Apple Issues Statement Concerning Plan To Allow Royalties To Be Charged For Web Standards

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There is an important battle being waged by the Powers That Be in the halls of the World Wide Web Consortium (known as the W3C). A proposal has been made that would allow patent holders of technologies that are made official standards by the W3C to charge royalties for the use of those standards. In other words, if a company submits a particular technology to the W3C for acceptance as a standard, say a replacement for TCP/IP, that company would be entitled to charge a fee to anyone, who uses that technology. This is potentially one of the biggest threats to an open Internet we have yet seen, and Apple has come down clearly on the side of "right" in this issue.

Apple has issued a statement of support for standards to remain free of the royalty process. HP has also joined Apple in pushing for this, though both were part of the original draft process, and both companies have issued similar statements.

After careful consideration of the draft patent policy, Apple believes that it is essential to continued interoperability and development of the Web that fundamental W3C standards be available on a royalty-free basis. In line with the W3Cis mission to "lead the Web to its full potential," Apple supports a W3C patent policy with an immutable commitment to royalty-free licensing for fundamental Web standards. Apple offers this statement in support of its position.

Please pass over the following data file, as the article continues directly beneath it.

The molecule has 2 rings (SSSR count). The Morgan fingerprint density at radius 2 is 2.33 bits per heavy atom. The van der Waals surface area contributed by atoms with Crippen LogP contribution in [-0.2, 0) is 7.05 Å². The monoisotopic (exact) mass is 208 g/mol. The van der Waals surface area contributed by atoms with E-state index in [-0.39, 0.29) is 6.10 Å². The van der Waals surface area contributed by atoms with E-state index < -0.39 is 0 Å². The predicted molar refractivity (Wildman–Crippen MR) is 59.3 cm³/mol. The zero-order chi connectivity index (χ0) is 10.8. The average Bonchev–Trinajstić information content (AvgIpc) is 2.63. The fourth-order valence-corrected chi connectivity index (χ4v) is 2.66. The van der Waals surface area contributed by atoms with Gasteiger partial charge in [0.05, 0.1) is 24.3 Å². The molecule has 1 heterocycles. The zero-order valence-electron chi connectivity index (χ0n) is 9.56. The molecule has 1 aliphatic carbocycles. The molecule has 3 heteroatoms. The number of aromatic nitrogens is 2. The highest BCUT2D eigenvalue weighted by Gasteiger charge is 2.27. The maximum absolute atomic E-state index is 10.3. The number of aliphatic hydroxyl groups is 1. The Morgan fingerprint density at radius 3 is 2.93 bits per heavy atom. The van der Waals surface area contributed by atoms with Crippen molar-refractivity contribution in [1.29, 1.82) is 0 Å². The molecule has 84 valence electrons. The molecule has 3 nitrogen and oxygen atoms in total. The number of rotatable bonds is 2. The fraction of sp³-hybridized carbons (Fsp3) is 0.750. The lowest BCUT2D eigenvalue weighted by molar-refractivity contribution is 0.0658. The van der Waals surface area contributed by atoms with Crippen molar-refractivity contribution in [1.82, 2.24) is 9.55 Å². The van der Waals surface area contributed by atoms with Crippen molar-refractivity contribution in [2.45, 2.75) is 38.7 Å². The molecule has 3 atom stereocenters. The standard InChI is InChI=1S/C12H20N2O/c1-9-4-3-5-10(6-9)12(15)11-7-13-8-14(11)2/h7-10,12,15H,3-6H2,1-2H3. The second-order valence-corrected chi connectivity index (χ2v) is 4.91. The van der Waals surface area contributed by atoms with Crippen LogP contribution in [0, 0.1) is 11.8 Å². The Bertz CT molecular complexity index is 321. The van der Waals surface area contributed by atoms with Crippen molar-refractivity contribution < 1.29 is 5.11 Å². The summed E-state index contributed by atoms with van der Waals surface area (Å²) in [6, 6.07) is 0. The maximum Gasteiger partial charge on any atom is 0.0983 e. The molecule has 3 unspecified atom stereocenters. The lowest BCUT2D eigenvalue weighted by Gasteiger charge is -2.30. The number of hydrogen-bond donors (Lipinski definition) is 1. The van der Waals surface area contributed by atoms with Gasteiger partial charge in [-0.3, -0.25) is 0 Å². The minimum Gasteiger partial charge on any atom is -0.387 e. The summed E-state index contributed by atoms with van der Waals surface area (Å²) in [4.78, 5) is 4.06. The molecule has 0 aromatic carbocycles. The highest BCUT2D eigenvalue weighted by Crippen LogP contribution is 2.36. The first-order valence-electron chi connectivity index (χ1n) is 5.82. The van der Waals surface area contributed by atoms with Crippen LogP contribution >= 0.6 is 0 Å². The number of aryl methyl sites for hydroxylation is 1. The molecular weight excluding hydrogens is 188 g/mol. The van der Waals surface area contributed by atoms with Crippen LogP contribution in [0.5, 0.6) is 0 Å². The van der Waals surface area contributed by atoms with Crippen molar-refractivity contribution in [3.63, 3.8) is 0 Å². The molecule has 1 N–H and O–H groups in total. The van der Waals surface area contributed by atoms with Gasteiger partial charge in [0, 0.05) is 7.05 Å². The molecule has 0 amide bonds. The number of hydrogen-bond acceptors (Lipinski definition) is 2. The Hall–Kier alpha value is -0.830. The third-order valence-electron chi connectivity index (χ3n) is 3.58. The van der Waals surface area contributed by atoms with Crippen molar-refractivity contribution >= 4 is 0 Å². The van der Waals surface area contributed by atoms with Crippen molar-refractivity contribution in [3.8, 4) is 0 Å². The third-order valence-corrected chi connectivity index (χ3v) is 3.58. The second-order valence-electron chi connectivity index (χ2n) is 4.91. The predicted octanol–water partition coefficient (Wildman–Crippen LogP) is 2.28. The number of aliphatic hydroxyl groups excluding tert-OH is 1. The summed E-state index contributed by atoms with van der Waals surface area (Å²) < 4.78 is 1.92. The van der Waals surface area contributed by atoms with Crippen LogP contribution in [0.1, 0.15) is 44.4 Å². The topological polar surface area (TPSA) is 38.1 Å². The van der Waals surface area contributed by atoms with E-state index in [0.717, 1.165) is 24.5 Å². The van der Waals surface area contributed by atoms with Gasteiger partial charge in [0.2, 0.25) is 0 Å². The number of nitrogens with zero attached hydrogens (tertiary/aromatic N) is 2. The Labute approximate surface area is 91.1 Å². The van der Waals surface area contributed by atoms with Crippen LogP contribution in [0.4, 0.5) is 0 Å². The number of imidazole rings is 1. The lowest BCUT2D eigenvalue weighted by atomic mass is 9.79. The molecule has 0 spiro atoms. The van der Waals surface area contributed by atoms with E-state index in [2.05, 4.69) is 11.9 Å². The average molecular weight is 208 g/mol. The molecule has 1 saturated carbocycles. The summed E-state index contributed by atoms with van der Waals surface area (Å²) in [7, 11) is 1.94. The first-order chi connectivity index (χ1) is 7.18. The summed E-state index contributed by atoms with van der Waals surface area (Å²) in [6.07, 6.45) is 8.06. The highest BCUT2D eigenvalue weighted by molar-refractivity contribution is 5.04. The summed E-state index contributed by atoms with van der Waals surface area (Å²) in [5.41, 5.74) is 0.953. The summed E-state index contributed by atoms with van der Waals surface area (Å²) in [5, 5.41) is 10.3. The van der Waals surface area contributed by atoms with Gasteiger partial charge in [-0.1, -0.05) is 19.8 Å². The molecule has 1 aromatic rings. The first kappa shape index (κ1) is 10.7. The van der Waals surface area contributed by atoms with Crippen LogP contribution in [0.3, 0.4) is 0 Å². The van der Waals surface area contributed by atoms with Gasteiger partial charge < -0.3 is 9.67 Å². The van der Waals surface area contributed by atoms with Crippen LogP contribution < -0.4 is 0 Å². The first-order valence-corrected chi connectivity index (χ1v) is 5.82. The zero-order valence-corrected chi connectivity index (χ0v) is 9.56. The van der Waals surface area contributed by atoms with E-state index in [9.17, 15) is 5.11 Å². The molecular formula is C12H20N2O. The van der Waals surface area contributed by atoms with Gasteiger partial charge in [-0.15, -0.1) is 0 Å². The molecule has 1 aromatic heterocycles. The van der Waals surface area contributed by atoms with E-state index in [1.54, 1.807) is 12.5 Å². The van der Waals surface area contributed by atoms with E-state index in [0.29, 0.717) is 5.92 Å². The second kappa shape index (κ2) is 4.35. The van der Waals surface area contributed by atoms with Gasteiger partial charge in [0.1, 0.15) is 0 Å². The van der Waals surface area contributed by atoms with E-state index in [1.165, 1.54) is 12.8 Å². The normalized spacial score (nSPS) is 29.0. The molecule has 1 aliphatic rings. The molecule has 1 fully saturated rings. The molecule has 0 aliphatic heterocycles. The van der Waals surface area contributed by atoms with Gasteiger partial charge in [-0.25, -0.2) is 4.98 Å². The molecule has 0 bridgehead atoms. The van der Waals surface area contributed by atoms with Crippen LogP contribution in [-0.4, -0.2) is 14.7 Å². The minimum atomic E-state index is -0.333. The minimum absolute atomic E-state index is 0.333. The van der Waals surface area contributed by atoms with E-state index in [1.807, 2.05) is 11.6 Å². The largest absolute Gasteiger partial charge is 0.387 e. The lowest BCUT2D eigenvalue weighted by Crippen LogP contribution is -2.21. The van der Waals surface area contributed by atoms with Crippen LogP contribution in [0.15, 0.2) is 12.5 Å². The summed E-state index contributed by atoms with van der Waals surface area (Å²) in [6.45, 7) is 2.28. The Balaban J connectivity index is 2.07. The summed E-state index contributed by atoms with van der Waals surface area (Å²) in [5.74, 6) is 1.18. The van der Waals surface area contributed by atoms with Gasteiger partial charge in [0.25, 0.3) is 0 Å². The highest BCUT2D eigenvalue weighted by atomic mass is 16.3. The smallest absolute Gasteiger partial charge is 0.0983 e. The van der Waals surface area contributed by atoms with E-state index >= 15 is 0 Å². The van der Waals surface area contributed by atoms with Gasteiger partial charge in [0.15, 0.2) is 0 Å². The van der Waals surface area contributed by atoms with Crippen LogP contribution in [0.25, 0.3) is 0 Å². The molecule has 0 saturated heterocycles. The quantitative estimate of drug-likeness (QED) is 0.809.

[...]

Apple believes that W3C should promulgate only royalty-free standards, but should permit individual members to identify and exclude specific patents that they are not willing to license on a royalty-free basis. To accomplish this, a W3C member would be required to disclose and license to any practitioner all essential patents of a W3C standard. To exclude a patent from this royalty-free license, a W3C member could, on a case-by-case basis, notify a particular working group that it has patent rights that it believes are essential to that working groupis recommendation, and that it is unwilling to license on a royalty-free basis. The working group must then steer its recommendation clear of any known unavailable patent rights. If this cannot be accomplished, that working group might need to cease standardization activities in its particular area. This opt-out mechanism would allow an entity to preserve its intellectual property rights, but only by removing it from the realm of open Web standards. In order to proliferate royalty-free Web standards, a memberis obligation to license essential patents could be conditioned on the grant of a reciprocal royalty-free license by any practitioner.

A rough translation of this would be that Apple is suggesting that if you want to charge money for your patents keep them out of the W3C standards process; otherwise, donit complain when they get used for free.

You can read more about HPis statement and other background information in a C|Net article that was published this weekend. You can read all of Appleis new statement at the Apple Web site.

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